• Death from liver cirrhosis rose in women from 2000 to 2013.
  • High-risk drinking, defined as more than three drinks in a day or seven in a week for women, is on the rise among women by about 58%, according to a 2017 study comparing habits from 2001-2002 and 2012-2013. (@tellbetterstories2018 via @webmd) :

Why aren’t we talking more about this in the Pacific Northwest yoga community?

A quick search in several local FB yoga groups revealed a few threads on the topic. Comments mostly include people defending the boozy yoga movement, it appears primarily because they had a boozy yoga event to sell.  The few dissenters received a smack on the face response which pointed out they should practice “non-judgement about the offering as a basis of yoga,” *cough cough* sprititual bypassing BS.

The biggest defense of the proponents of mixing alcohol with yoga included that of “building community”.  Secondary defenses include: “Well people weren’t getting drunk. They were just enjoying a drink after yoga.”

But why?

We are selling health. And as such, it’s deeply problematic that we as an industry are sharing messages of normalization of Alcohol-as-a-Wellness-Practice for a myriad of reasons:  Including that we know the risks of alcohol outweigh the benefits, that drinking has skyrocketed among women, who happen to be our primary yoga customer, and that alcohol is a deadly drug, not a lifestyle accessory.

We can do better than perpetuating a culture that says THIS is cute rather than tragic.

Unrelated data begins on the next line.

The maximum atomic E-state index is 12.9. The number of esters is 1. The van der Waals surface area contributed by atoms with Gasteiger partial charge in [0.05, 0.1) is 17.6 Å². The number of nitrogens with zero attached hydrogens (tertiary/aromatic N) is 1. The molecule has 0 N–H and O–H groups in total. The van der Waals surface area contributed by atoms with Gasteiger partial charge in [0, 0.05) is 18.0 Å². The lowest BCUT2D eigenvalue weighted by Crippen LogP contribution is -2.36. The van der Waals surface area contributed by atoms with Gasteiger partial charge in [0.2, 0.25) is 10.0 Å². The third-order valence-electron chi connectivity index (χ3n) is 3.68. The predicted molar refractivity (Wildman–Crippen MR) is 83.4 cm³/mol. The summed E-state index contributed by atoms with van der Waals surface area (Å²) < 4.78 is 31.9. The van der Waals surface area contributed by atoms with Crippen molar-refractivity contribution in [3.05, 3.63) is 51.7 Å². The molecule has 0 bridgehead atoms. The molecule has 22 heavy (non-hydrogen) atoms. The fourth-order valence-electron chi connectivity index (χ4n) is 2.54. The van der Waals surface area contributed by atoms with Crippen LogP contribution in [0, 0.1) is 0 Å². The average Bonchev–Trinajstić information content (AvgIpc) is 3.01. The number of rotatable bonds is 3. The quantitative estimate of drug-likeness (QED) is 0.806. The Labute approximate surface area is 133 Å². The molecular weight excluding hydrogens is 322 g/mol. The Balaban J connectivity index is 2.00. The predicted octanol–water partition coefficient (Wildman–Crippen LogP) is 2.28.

Be aware. The alcohol industry is making a FORTUNE off of the medicinal use of alcohol to soothe skyrocketing levels of anxiety and depression in women.

This $220 billion dollar industry predominantly ran by men and increasingly targeted at women wants you to believe you need alcohol to survive being human.

PNW Yoga: Let’s change this messaging on grassroots level.  Big Alcohol certainly doesn’t care to, because they don’t care about you. 

I’ll personally offer this:   I want you to know:  You do not need alcohol to connect in community.  You do not need alcohol to survive motherhood. You do not need alcohol to feel like you belong.

We are so much more capable than alcohol culture messaging gives us credit for. Since most of the readers here are women, this message is for us:  We have grit and perseverance and we do not need to turn to alcohol to get through the challenging times.

What we need is support, and authentic community, and a reminder of the incredible humans we already are.  A wine bottle is not REAL community.  Or a valid support system.

Culturally we are health and wellness obsessed but turn away from the facts around alcohol. We have made it an accessory.  It is not.

A Vino and Vinyasa event. Targeted messaging. The joke of a wine-filled sippy cup…. they all add up to a powerful message.  There are plenty of places to drink (aka just about everywhere these days). That is why Twist Yoga is committed to providing a yoga mat that is a safe place for all people, including those trying to get or maintain sobriety and recovery and those who believe alcohol and fitness do not mix.

I, for one, am willing to speak up on the alarming normalizing of Alcohol-as-Wellness messaging:  One of our published and posted tenants at Twist Yoga is that we will never offer substance as wellness programming, no matter how much money we stand to lose.  This promise, as well as the rest of our pillars, can be found here.

If you are saddened by alcohol culture and related messaging, it’s ok to have uncomfortable conversations, even if your beloved friends and yoga colleagues offer booze and yoga events.   I personally believe this is why more of us aren’t challenging this, because we have SO MANY friends who are trying to pay their rent by offering these events.

You can love and respect your friends; you need not love their offerings.

Let’s change this narrative.